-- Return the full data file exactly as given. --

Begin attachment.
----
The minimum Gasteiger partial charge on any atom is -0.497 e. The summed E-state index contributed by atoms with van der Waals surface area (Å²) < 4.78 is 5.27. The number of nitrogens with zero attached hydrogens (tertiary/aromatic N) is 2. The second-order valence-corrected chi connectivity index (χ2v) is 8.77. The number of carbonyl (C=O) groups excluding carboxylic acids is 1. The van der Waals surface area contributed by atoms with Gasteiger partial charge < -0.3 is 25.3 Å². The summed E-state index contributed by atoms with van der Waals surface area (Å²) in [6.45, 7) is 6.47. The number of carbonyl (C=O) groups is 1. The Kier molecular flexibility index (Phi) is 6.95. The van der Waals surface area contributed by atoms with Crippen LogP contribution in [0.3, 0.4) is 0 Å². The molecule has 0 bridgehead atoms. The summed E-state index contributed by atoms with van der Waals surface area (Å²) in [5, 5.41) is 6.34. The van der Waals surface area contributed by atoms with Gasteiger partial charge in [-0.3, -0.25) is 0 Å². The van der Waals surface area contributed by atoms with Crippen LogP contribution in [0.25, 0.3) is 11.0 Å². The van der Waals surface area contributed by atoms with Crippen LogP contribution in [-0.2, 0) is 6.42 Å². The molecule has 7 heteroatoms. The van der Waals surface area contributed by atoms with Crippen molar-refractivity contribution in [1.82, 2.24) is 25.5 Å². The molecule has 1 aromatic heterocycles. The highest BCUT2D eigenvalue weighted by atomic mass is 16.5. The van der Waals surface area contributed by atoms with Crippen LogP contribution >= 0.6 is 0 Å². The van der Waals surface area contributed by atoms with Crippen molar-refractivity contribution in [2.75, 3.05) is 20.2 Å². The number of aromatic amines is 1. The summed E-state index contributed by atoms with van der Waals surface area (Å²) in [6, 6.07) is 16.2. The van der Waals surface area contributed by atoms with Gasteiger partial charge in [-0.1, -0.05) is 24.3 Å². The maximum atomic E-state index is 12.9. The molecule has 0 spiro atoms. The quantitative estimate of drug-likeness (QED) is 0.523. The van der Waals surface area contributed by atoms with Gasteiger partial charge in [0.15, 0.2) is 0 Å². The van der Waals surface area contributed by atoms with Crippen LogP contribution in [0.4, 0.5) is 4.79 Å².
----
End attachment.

The minimum Gasteiger partial charge on any atom is -0.497 e. The summed E-state index contributed by atoms with van der Waals surface area (Å²) < 4.78 is 5.27. The number of nitrogens with zero attached hydrogens (tertiary/aromatic N) is 2. The second-order valence-corrected chi connectivity index (χ2v) is 8.77. The number of carbonyl (C=O) groups excluding carboxylic acids is 1. The van der Waals surface area contributed by atoms with Gasteiger partial charge < -0.3 is 25.3 Å². The summed E-state index contributed by atoms with van der Waals surface area (Å²) in [6.45, 7) is 6.47. The number of carbonyl (C=O) groups is 1. The Kier molecular flexibility index (Phi) is 6.95. The van der Waals surface area contributed by atoms with Crippen LogP contribution in [0.3, 0.4) is 0 Å². The molecule has 0 bridgehead atoms. The summed E-state index contributed by atoms with van der Waals surface area (Å²) in [5, 5.41) is 6.34. The van der Waals surface area contributed by atoms with Gasteiger partial charge in [-0.3, -0.25) is 0 Å². The van der Waals surface area contributed by atoms with Crippen LogP contribution in [0.25, 0.3) is 11.0 Å². The van der Waals surface area contributed by atoms with Crippen LogP contribution in [-0.2, 0) is 6.42 Å². The molecule has 7 heteroatoms. The van der Waals surface area contributed by atoms with Crippen molar-refractivity contribution in [1.82, 2.24) is 25.5 Å². The molecule has 1 aromatic heterocycles. The highest BCUT2D eigenvalue weighted by atomic mass is 16.5. The van der Waals surface area contributed by atoms with Crippen LogP contribution >= 0.6 is 0 Å². The van der Waals surface area contributed by atoms with Crippen molar-refractivity contribution in [2.75, 3.05) is 20.2 Å². The number of aromatic amines is 1. The summed E-state index contributed by atoms with van der Waals surface area (Å²) in [6, 6.07) is 16.2. The van der Waals surface area contributed by atoms with Gasteiger partial charge in [-0.1, -0.05) is 24.3 Å². The maximum atomic E-state index is 12.9. The molecule has 0 spiro atoms. The quantitative estimate of drug-likeness (QED) is 0.523. The van der Waals surface area contributed by atoms with Gasteiger partial charge in [0.15, 0.2) is 0 Å². The van der Waals surface area contributed by atoms with Crippen LogP contribution in [0.4, 0.5) is 4.79 Å².